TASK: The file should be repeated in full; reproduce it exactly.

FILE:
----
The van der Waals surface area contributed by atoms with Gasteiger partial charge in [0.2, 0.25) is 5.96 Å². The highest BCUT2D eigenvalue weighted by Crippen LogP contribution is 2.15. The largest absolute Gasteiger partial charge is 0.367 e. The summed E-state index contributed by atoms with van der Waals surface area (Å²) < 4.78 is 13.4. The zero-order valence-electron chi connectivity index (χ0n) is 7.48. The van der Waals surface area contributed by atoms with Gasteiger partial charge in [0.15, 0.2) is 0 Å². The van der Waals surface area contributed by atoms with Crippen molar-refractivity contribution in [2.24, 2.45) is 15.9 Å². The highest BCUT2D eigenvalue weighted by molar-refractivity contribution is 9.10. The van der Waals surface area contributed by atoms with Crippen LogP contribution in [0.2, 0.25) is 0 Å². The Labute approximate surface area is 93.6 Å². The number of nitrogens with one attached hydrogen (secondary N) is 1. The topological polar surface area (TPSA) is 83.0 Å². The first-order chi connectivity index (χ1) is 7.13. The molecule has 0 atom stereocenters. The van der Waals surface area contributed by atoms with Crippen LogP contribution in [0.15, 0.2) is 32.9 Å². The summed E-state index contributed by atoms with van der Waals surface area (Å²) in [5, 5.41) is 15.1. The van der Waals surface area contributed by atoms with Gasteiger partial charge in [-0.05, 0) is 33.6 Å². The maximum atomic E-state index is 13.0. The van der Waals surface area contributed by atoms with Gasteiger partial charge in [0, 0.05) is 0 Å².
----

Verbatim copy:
The van der Waals surface area contributed by atoms with Gasteiger partial charge in [0.2, 0.25) is 5.96 Å². The highest BCUT2D eigenvalue weighted by Crippen LogP contribution is 2.15. The largest absolute Gasteiger partial charge is 0.367 e. The summed E-state index contributed by atoms with van der Waals surface area (Å²) < 4.78 is 13.4. The zero-order valence-electron chi connectivity index (χ0n) is 7.48. The van der Waals surface area contributed by atoms with Gasteiger partial charge in [0.15, 0.2) is 0 Å². The van der Waals surface area contributed by atoms with Crippen molar-refractivity contribution in [2.24, 2.45) is 15.9 Å². The highest BCUT2D eigenvalue weighted by molar-refractivity contribution is 9.10. The van der Waals surface area contributed by atoms with Crippen LogP contribution in [0.2, 0.25) is 0 Å². The Labute approximate surface area is 93.6 Å². The number of nitrogens with one attached hydrogen (secondary N) is 1. The topological polar surface area (TPSA) is 83.0 Å². The first-order chi connectivity index (χ1) is 7.13. The molecule has 0 atom stereocenters. The van der Waals surface area contributed by atoms with Crippen LogP contribution in [0.15, 0.2) is 32.9 Å². The summed E-state index contributed by atoms with van der Waals surface area (Å²) in [5, 5.41) is 15.1. The van der Waals surface area contributed by atoms with Gasteiger partial charge in [-0.05, 0) is 33.6 Å². The maximum atomic E-state index is 13.0. The van der Waals surface area contributed by atoms with Gasteiger partial charge in [0, 0.05) is 0 Å².